A growing body of evidence suggests that the most decisive and concrete action that can be taken worldwide to reduce the chances that honey bee CCD will persist, or grow worse, is to end seed treatments with any pesticide that is: (a) systemic, and (b) highly toxic to bees. The only class of contemporary seed treatments that meets both criteria is the nicotinyls.
Moreover, the impacts of nicotinyls on bees are likely just the first of many surprises in terms of the ecological impacts of systemic pesticides. Most regulatory programmes, and certainly those in the US, pay little attention to pesticide impacts on bees. In the face of clear evidence of substantial potential harm to bees, registrations are still granted, along with label language designed to limit bee exposures.
The US EPA has never denied an application for a new pesticide, nor banned a currently registered product because of adverse impacts on bees, nor is it likely to without new legislation and a push from the public and Congress.
Residues of systemic pesticides cannot be washed off the surface of foods, because they are inside the food. This increases the frequency and potential risk associated with dietary residues. Organisms other than target pests that feed on plants treated with systemic pesticides are more likely to be exposed, since the residues of systemic pesticides, or their metabolic breakdown products, tend to be more persistent inside plant tissues than when lodged outside, on plant surfaces, where rainfall and sunshine washes them off and breaks them down.
By incorporating systemic toxins into plants, pesticide and seed companies bear a more complex scientific burden, since the impacts of the toxins on the physiology of the plant should be explored with a high degree of sophistication. Today’s cursory reviews and ‘substantial equivalence’ policies are grossly inadequate for this purpose and will not detect most subtle changes in gene expression and regulation brought about by the presence of systemic pesticidal toxins and, in the case of Bt-transgenic plants, the genes needed to produce Bt endotoxins within plant cells.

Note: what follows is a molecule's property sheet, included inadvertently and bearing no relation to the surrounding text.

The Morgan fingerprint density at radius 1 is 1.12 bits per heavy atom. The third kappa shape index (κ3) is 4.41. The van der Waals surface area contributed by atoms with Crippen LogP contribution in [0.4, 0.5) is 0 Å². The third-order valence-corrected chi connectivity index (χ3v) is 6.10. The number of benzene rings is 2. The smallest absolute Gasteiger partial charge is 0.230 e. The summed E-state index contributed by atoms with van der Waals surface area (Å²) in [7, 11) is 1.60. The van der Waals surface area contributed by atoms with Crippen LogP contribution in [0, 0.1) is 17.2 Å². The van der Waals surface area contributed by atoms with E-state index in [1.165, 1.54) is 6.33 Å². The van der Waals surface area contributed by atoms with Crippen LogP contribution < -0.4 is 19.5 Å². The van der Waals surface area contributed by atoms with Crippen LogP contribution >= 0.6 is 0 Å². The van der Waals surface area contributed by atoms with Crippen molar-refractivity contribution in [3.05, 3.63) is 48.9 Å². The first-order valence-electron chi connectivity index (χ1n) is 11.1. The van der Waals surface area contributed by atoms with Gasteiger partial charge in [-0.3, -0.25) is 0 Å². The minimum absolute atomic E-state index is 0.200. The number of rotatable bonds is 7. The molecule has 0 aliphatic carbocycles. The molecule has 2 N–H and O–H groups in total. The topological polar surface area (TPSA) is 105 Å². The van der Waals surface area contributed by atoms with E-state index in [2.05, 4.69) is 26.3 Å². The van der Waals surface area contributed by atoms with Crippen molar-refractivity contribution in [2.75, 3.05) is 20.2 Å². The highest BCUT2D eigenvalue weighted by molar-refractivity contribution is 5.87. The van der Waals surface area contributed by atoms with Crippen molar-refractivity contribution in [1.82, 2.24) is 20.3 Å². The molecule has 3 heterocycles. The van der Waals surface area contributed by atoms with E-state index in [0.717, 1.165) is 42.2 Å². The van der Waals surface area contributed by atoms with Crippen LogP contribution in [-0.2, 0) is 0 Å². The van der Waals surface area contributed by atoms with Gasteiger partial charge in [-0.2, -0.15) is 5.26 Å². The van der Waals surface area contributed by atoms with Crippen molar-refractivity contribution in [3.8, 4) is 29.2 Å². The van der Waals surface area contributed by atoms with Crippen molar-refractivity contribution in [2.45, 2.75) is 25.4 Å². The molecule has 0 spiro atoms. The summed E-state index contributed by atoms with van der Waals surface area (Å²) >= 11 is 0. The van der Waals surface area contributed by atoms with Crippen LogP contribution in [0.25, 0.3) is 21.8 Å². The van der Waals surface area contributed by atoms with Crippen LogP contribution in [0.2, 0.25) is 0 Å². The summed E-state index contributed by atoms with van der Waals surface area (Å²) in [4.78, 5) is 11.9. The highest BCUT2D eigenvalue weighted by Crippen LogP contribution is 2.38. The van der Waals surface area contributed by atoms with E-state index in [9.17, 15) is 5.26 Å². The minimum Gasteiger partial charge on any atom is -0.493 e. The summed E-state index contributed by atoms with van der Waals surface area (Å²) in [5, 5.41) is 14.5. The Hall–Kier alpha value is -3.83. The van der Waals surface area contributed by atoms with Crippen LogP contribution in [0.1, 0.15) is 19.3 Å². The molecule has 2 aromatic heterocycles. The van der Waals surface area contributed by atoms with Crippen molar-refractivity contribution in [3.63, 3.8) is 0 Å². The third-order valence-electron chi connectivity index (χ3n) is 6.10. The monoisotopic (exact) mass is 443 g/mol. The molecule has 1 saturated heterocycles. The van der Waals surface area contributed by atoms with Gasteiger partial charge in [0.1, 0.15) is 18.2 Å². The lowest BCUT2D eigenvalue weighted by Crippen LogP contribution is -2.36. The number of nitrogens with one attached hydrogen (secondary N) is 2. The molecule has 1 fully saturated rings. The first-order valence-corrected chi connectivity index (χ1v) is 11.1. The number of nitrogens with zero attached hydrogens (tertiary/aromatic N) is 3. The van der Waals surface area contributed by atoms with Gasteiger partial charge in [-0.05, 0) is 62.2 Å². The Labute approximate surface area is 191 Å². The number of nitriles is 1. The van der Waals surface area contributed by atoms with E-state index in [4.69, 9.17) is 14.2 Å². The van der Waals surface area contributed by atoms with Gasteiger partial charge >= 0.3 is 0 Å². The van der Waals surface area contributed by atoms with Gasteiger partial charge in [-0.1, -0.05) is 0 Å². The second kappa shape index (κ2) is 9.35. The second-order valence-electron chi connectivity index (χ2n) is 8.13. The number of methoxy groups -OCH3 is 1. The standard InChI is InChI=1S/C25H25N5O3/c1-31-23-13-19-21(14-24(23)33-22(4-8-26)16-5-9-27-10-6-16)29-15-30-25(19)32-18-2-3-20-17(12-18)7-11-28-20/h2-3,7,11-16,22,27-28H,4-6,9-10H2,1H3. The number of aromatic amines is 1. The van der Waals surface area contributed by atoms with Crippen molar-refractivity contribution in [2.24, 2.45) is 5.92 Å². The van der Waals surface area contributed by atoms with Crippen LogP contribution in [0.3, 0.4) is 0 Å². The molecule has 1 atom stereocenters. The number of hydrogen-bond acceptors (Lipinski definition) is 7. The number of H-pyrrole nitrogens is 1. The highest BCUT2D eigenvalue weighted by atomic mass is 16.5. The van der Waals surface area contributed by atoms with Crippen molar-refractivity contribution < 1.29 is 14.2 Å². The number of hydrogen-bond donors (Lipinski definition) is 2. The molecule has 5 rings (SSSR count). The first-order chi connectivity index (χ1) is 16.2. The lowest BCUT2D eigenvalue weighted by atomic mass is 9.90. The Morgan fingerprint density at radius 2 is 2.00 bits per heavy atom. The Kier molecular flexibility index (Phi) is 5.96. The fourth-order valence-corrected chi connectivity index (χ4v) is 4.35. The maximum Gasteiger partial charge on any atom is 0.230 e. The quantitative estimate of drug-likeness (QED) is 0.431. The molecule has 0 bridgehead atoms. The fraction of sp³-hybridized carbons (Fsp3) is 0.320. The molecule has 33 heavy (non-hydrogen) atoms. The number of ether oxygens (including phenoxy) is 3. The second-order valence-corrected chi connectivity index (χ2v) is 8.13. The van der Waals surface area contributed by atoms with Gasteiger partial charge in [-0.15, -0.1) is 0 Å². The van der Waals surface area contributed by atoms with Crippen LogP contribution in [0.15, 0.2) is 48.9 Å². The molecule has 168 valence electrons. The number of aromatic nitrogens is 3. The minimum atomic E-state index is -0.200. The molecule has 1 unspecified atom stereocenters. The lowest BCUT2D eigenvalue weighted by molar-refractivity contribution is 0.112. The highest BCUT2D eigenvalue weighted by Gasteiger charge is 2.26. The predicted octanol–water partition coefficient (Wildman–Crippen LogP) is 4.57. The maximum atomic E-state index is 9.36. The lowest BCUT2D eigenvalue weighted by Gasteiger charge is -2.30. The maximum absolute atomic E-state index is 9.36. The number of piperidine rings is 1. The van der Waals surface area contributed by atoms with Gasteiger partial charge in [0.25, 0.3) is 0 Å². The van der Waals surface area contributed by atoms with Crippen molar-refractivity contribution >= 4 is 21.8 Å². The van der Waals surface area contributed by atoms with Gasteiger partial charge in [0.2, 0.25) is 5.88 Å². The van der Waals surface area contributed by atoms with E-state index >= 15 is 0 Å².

Moreover, the trend toward systemic pest management technologies is likely to alter how plants respond to unusual biotic or abiotic stresses. Such responses by plants trigger and control production of phytochemicals, and hence can lead to possibly significant nutritional and food safety consequences, some beneficial, others likely not.
The best way to minimize the chance that systemic pest management solutions trigger unforeseen problems is to rely on them sparingly and only when prevention-based biointensive IPM systems are overwhelmed. That is not the path we are now on. Our current path is leading inevitably to the need for more toxins, which will trigger more resistance, kill more beneficial organisms, narrow biodiversity and set the stage for higher costs and new and unanticipated problems.
If we travel too far down our current path, we could create conditions in our food system much like those that brought down the financial system. That is an outcome we should all work tirelessly to avoid.